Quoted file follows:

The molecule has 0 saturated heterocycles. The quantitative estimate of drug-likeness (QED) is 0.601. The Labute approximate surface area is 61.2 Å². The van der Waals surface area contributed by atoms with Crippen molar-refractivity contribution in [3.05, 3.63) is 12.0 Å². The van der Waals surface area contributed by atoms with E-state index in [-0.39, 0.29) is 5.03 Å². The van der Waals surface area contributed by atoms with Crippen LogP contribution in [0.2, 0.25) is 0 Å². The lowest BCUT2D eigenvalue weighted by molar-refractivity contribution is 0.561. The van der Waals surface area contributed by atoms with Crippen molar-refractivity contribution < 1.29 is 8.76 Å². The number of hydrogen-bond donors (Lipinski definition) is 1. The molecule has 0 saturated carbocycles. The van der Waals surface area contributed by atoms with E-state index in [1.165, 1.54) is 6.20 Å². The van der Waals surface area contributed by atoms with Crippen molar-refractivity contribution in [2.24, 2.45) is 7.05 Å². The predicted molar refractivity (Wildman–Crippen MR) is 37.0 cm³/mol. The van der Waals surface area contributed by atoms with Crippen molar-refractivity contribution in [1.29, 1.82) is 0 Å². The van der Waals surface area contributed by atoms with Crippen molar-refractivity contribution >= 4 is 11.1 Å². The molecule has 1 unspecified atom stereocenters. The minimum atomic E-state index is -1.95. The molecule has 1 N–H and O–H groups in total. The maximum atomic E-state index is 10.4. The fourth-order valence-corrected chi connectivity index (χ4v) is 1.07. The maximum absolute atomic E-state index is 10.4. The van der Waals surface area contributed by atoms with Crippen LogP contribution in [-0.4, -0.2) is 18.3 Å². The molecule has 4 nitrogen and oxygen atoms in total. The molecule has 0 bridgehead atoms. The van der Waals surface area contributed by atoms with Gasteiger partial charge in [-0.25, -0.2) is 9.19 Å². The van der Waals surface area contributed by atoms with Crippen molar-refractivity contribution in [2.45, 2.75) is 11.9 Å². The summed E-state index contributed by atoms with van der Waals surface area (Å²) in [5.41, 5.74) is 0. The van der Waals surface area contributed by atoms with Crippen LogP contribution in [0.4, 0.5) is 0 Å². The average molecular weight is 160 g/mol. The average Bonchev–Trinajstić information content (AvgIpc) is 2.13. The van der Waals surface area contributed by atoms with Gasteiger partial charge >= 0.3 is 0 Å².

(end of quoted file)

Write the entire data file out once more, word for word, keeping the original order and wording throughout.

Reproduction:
The molecule has 0 saturated heterocycles. The quantitative estimate of drug-likeness (QED) is 0.601. The Labute approximate surface area is 61.2 Å². The van der Waals surface area contributed by atoms with Crippen molar-refractivity contribution in [3.05, 3.63) is 12.0 Å². The van der Waals surface area contributed by atoms with E-state index in [-0.39, 0.29) is 5.03 Å². The van der Waals surface area contributed by atoms with Crippen LogP contribution in [0.2, 0.25) is 0 Å². The lowest BCUT2D eigenvalue weighted by molar-refractivity contribution is 0.561. The van der Waals surface area contributed by atoms with Crippen molar-refractivity contribution < 1.29 is 8.76 Å². The number of hydrogen-bond donors (Lipinski definition) is 1. The molecule has 0 saturated carbocycles. The van der Waals surface area contributed by atoms with E-state index in [1.165, 1.54) is 6.20 Å². The van der Waals surface area contributed by atoms with Crippen molar-refractivity contribution in [2.24, 2.45) is 7.05 Å². The predicted molar refractivity (Wildman–Crippen MR) is 37.0 cm³/mol. The van der Waals surface area contributed by atoms with Crippen molar-refractivity contribution in [1.29, 1.82) is 0 Å². The van der Waals surface area contributed by atoms with Crippen molar-refractivity contribution >= 4 is 11.1 Å². The molecule has 1 unspecified atom stereocenters. The minimum atomic E-state index is -1.95. The molecule has 1 N–H and O–H groups in total. The maximum atomic E-state index is 10.4. The fourth-order valence-corrected chi connectivity index (χ4v) is 1.07. The maximum absolute atomic E-state index is 10.4. The van der Waals surface area contributed by atoms with Crippen LogP contribution in [-0.4, -0.2) is 18.3 Å². The molecule has 4 nitrogen and oxygen atoms in total. The molecule has 0 bridgehead atoms. The van der Waals surface area contributed by atoms with Gasteiger partial charge in [-0.25, -0.2) is 9.19 Å². The van der Waals surface area contributed by atoms with Crippen molar-refractivity contribution in [2.45, 2.75) is 11.9 Å². The summed E-state index contributed by atoms with van der Waals surface area (Å²) in [5.41, 5.74) is 0. The van der Waals surface area contributed by atoms with Crippen LogP contribution in [0.4, 0.5) is 0 Å². The average molecular weight is 160 g/mol. The average Bonchev–Trinajstić information content (AvgIpc) is 2.13. The van der Waals surface area contributed by atoms with Gasteiger partial charge >= 0.3 is 0 Å².